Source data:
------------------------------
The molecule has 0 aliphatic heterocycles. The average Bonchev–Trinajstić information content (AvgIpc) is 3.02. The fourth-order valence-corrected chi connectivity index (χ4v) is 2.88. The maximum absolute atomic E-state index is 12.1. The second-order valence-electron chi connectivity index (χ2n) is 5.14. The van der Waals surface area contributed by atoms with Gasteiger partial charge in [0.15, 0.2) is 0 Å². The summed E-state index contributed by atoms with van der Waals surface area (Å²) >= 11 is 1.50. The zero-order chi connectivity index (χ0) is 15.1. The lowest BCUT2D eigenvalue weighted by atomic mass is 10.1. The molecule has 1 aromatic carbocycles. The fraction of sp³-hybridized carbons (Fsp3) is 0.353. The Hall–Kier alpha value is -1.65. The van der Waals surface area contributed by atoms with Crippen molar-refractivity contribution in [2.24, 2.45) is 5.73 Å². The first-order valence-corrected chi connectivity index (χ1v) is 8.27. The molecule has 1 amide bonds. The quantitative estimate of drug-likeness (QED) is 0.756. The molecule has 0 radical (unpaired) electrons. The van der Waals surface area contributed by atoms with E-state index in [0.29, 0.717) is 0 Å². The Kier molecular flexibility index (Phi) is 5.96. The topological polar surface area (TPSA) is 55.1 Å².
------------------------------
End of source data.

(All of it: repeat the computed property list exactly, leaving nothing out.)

The molecule has 0 aliphatic heterocycles. The average Bonchev–Trinajstić information content (AvgIpc) is 3.02. The fourth-order valence-corrected chi connectivity index (χ4v) is 2.88. The maximum absolute atomic E-state index is 12.1. The second-order valence-electron chi connectivity index (χ2n) is 5.14. The van der Waals surface area contributed by atoms with Gasteiger partial charge in [0.15, 0.2) is 0 Å². The summed E-state index contributed by atoms with van der Waals surface area (Å²) >= 11 is 1.50. The zero-order chi connectivity index (χ0) is 15.1. The lowest BCUT2D eigenvalue weighted by atomic mass is 10.1. The molecule has 1 aromatic carbocycles. The fraction of sp³-hybridized carbons (Fsp3) is 0.353. The Hall–Kier alpha value is -1.65. The van der Waals surface area contributed by atoms with Crippen molar-refractivity contribution in [2.24, 2.45) is 5.73 Å². The first-order valence-corrected chi connectivity index (χ1v) is 8.27. The molecule has 1 amide bonds. The quantitative estimate of drug-likeness (QED) is 0.756. The molecule has 0 radical (unpaired) electrons. The van der Waals surface area contributed by atoms with E-state index in [0.29, 0.717) is 0 Å². The Kier molecular flexibility index (Phi) is 5.96. The topological polar surface area (TPSA) is 55.1 Å².